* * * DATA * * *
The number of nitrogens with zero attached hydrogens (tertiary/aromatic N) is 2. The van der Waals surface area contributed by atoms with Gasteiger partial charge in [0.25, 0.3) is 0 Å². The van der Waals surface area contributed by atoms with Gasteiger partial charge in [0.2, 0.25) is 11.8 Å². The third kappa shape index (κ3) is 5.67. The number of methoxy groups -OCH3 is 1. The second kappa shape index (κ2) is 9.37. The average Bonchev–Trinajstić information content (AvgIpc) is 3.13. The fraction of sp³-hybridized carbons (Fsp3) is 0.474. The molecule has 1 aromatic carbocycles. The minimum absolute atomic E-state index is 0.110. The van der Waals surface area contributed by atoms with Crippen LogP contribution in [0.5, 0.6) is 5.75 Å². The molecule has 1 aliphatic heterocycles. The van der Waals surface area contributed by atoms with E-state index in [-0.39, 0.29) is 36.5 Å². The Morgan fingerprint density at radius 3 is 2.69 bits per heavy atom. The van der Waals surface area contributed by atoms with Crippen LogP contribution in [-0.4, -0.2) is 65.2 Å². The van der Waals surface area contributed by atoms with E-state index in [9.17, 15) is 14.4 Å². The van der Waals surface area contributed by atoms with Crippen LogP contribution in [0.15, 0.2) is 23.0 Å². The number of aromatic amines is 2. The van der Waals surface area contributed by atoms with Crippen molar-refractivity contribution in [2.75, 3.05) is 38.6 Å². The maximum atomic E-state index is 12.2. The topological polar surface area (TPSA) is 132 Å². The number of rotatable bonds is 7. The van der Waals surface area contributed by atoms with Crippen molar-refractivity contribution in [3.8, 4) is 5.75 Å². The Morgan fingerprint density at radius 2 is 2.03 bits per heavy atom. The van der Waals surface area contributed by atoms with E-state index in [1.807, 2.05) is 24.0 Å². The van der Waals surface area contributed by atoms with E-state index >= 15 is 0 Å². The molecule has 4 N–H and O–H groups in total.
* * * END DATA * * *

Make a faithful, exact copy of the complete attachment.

The number of nitrogens with zero attached hydrogens (tertiary/aromatic N) is 2. The van der Waals surface area contributed by atoms with Gasteiger partial charge in [0.25, 0.3) is 0 Å². The van der Waals surface area contributed by atoms with Gasteiger partial charge in [0.2, 0.25) is 11.8 Å². The third kappa shape index (κ3) is 5.67. The number of methoxy groups -OCH3 is 1. The second kappa shape index (κ2) is 9.37. The average Bonchev–Trinajstić information content (AvgIpc) is 3.13. The fraction of sp³-hybridized carbons (Fsp3) is 0.474. The molecule has 1 aromatic carbocycles. The minimum absolute atomic E-state index is 0.110. The van der Waals surface area contributed by atoms with Crippen LogP contribution in [0.5, 0.6) is 5.75 Å². The molecule has 1 aliphatic heterocycles. The van der Waals surface area contributed by atoms with E-state index in [-0.39, 0.29) is 36.5 Å². The Morgan fingerprint density at radius 3 is 2.69 bits per heavy atom. The van der Waals surface area contributed by atoms with Crippen LogP contribution in [-0.4, -0.2) is 65.2 Å². The van der Waals surface area contributed by atoms with E-state index in [9.17, 15) is 14.4 Å². The van der Waals surface area contributed by atoms with Crippen LogP contribution in [0.15, 0.2) is 23.0 Å². The number of aromatic amines is 2. The van der Waals surface area contributed by atoms with Crippen molar-refractivity contribution in [2.75, 3.05) is 38.6 Å². The maximum atomic E-state index is 12.2. The topological polar surface area (TPSA) is 132 Å². The number of rotatable bonds is 7. The van der Waals surface area contributed by atoms with Crippen molar-refractivity contribution in [3.8, 4) is 5.75 Å². The Morgan fingerprint density at radius 2 is 2.03 bits per heavy atom. The van der Waals surface area contributed by atoms with E-state index in [1.807, 2.05) is 24.0 Å². The van der Waals surface area contributed by atoms with E-state index >= 15 is 0 Å². The molecule has 4 N–H and O–H groups in total.